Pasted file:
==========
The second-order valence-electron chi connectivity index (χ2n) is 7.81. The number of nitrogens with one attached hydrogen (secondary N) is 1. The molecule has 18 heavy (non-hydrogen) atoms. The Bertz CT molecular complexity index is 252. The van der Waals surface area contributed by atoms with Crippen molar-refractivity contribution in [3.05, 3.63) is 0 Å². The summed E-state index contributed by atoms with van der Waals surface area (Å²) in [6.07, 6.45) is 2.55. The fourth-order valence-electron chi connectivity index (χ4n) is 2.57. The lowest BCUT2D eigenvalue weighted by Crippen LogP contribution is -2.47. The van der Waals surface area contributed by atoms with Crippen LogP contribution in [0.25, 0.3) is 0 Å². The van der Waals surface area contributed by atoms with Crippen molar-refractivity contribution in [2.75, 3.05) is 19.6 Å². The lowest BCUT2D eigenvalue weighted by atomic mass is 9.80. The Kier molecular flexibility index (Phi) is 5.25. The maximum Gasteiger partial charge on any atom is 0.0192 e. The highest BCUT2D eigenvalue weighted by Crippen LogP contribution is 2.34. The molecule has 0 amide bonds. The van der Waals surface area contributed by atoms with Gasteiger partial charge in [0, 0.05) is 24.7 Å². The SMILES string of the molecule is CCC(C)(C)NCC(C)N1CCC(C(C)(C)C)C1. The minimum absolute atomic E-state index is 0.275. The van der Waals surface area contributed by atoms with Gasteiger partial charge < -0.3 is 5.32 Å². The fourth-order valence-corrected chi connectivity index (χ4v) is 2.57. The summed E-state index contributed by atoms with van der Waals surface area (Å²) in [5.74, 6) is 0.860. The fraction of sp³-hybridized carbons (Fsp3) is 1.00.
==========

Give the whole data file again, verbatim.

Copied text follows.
The second-order valence-electron chi connectivity index (χ2n) is 7.81. The number of nitrogens with one attached hydrogen (secondary N) is 1. The molecule has 18 heavy (non-hydrogen) atoms. The Bertz CT molecular complexity index is 252. The van der Waals surface area contributed by atoms with Crippen molar-refractivity contribution in [3.05, 3.63) is 0 Å². The summed E-state index contributed by atoms with van der Waals surface area (Å²) in [6.07, 6.45) is 2.55. The fourth-order valence-electron chi connectivity index (χ4n) is 2.57. The lowest BCUT2D eigenvalue weighted by Crippen LogP contribution is -2.47. The van der Waals surface area contributed by atoms with Crippen LogP contribution in [0.25, 0.3) is 0 Å². The van der Waals surface area contributed by atoms with Crippen molar-refractivity contribution in [2.75, 3.05) is 19.6 Å². The lowest BCUT2D eigenvalue weighted by atomic mass is 9.80. The Kier molecular flexibility index (Phi) is 5.25. The maximum Gasteiger partial charge on any atom is 0.0192 e. The highest BCUT2D eigenvalue weighted by Crippen LogP contribution is 2.34. The molecule has 0 amide bonds. The van der Waals surface area contributed by atoms with Gasteiger partial charge in [0, 0.05) is 24.7 Å². The SMILES string of the molecule is CCC(C)(C)NCC(C)N1CCC(C(C)(C)C)C1. The minimum absolute atomic E-state index is 0.275. The van der Waals surface area contributed by atoms with Gasteiger partial charge < -0.3 is 5.32 Å². The fourth-order valence-corrected chi connectivity index (χ4v) is 2.57. The summed E-state index contributed by atoms with van der Waals surface area (Å²) in [5.74, 6) is 0.860. The fraction of sp³-hybridized carbons (Fsp3) is 1.00.